Burnham: Blackmail claims shows politics needs “fundamental reform”

Elliot Chappell

Andy Burnham has said reports of government whips intimidating and blackmailing Conservative backbench MPs with threats to withhold funding from their constituencies shows that the “Westminster system needs fundamental reform”.

In an interview with Sky News this morning, the Labour mayor for Greater Manchester described allegations levelled at the government by Conservative backbencher William Wragg on Thursday as “unprecedented”.

He added: “I can’t remember in my time in parliament anything like that happening, where a Conservative backbencher – quite a senior one – would say something like that before a select committee.”

Wragg accused Downing Street of “blackmail”, saying that staff had threatened him and other colleagues over their opposition to Boris Johnson. He said special advisers and government ministers had warned that there would be embarrassing stories leaked to the press if MPs did not support the Prime Minister.

“It just shows what has always been wrong with the Westminster system,” Burnham said this morning. He added that reports from Christian Wakeford MP – that he was told plans for a new school in his area could be scrapped unless he voted a certain way – “tells you everything that’s wrong and what needs to change”.

“So, whether the Prime Minister survives or not I would say the Westminster system needs fundamental reform – and indeed the wider political system needs wider political reform,” Burnham went on to say.

“It shouldn’t be the case that MPs have to plead for a school in their constituency and if they step vaguely out of line the whips have the power to say: ‘No, it’s not coming.’ That is just completely outrageous, to be honest, that children’s education is a bargaining chip in that way.”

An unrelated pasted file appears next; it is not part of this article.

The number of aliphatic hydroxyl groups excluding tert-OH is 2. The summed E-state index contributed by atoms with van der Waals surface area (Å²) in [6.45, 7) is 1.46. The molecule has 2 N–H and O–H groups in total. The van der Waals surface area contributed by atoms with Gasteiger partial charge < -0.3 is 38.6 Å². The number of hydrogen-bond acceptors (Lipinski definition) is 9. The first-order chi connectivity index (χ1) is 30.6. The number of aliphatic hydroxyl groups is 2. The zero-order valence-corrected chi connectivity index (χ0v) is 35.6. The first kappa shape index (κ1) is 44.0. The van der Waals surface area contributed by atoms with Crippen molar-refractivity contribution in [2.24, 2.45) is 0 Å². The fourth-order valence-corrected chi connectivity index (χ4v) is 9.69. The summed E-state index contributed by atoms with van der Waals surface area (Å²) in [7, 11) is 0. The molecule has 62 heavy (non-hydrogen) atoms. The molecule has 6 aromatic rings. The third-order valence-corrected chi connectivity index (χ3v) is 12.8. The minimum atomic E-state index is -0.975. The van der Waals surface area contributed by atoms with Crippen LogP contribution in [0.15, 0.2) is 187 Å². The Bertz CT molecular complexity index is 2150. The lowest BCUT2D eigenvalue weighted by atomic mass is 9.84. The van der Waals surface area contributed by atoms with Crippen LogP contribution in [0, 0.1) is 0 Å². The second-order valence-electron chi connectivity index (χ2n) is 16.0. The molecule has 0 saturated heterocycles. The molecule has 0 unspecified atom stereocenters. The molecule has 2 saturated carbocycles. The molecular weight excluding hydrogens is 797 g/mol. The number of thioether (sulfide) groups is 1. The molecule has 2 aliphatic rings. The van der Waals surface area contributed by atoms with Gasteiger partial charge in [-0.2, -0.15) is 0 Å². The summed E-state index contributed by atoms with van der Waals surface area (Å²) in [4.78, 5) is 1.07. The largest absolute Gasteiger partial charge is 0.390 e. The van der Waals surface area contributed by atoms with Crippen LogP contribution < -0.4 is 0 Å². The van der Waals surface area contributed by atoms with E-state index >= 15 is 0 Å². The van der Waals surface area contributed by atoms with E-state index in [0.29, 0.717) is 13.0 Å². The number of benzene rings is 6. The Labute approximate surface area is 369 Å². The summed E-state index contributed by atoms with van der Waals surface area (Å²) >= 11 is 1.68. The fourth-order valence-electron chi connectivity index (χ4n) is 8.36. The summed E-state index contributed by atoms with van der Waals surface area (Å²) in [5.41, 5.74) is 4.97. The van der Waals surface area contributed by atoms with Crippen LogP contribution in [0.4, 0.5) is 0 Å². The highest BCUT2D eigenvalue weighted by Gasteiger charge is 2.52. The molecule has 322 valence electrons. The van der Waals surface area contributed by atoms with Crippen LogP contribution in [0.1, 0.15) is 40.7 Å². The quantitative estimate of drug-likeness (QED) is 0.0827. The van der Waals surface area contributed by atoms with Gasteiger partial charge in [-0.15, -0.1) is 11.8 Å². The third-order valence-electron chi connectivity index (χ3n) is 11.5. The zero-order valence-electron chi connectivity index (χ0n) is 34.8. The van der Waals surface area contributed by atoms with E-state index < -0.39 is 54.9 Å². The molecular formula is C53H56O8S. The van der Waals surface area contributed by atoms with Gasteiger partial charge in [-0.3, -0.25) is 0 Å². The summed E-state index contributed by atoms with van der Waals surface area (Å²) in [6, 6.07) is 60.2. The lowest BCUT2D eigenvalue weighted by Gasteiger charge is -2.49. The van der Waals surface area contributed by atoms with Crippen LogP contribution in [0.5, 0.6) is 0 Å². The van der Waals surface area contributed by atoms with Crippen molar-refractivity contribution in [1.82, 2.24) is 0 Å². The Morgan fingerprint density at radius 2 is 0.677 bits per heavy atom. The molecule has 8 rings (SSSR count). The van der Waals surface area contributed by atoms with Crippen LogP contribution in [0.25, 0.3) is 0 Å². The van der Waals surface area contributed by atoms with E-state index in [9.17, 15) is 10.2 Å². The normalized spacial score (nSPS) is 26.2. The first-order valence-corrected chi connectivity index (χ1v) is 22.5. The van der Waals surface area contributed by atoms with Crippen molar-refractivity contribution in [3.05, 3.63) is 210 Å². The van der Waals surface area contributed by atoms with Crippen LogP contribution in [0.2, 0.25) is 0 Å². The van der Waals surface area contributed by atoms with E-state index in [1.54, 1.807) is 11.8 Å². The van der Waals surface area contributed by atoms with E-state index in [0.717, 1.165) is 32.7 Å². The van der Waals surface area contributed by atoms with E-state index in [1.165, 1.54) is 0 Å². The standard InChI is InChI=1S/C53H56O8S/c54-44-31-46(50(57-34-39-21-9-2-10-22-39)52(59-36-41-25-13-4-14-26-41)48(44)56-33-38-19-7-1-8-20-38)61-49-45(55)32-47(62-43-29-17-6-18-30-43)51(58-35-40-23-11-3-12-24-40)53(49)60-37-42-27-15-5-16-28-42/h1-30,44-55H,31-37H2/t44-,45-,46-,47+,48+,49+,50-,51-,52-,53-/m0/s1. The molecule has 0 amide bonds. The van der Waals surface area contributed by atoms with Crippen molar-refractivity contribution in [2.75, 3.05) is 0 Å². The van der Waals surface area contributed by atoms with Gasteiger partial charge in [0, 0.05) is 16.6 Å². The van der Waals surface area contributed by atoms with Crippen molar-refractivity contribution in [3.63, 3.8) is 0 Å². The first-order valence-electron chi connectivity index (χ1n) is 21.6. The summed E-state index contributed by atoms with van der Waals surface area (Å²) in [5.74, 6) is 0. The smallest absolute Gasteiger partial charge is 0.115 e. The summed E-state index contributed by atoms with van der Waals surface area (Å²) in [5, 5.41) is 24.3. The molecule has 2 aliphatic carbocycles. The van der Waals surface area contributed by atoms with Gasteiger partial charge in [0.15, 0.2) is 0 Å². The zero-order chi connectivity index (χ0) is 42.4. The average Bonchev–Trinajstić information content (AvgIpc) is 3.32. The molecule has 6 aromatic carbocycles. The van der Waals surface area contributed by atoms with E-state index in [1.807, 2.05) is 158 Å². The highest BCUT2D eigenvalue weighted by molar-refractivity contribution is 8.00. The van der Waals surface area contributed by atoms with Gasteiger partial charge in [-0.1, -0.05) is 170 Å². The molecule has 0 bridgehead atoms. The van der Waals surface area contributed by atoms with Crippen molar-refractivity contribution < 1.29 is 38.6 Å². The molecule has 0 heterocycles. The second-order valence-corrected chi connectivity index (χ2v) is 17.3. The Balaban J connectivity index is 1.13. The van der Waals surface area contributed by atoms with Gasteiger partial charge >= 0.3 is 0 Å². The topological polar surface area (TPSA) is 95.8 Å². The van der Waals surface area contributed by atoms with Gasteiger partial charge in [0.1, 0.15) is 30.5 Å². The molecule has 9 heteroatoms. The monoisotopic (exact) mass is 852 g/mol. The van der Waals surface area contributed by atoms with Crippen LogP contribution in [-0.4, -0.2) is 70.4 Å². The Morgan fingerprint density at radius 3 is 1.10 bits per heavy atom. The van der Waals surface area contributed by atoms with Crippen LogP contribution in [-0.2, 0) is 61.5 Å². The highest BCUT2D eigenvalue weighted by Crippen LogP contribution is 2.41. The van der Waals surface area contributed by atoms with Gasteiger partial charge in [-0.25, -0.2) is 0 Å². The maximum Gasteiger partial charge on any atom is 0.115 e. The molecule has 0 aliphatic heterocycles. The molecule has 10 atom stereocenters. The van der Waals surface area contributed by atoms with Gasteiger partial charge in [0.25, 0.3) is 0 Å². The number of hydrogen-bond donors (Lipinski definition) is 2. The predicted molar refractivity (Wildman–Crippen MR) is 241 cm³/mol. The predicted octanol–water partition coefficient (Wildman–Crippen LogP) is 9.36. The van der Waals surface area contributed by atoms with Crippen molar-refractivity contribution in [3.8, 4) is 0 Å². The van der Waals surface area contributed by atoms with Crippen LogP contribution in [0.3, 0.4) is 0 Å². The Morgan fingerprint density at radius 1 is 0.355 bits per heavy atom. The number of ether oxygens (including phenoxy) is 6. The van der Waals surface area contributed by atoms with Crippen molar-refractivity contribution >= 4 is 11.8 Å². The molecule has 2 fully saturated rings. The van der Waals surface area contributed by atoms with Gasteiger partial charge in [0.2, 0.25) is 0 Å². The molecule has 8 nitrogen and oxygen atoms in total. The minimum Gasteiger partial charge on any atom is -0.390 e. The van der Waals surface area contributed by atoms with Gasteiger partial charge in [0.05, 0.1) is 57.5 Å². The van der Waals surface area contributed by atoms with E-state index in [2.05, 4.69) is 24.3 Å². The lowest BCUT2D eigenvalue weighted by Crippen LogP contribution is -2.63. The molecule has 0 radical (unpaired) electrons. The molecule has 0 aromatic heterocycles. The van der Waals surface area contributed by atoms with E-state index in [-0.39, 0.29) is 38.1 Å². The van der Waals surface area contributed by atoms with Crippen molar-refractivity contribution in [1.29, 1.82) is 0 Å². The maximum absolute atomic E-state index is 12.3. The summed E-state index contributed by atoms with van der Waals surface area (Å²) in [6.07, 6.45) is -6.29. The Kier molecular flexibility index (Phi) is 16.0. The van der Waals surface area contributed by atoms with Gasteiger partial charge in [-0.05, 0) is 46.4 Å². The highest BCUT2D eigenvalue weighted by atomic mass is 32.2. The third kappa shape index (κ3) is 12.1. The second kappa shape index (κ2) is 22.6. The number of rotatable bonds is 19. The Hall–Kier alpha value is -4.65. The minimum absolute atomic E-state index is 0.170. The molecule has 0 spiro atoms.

Wragg, the Tory chair of the public accounts committee and an outspoken critic of Johnson, described specific threats to withdraw funding to the constituencies represented by a number of Conservative rebel backbenchers on Thursday.

In response to Wragg’s allegations of intimidation and bullying, No 10 Downing Street has commented that it is “not aware of any evidence to support what are clearly serious allegations” but will look at any evidence “very carefully”.

Labour’s Angela Rayner described the accusations as “grave and shocking” claims of “bullying, blackmail, and misuse of public money” that must be “investigated thoroughly”. The party has called for a full investigation into the reports.

Conservative rebels are considering publishing secretly recorded conversations and text messages to support their claims, according to The Times this morning. A source close to the group told the paper that one has a recording of a “heated conversation” they had with chief whip Mark Spencer.

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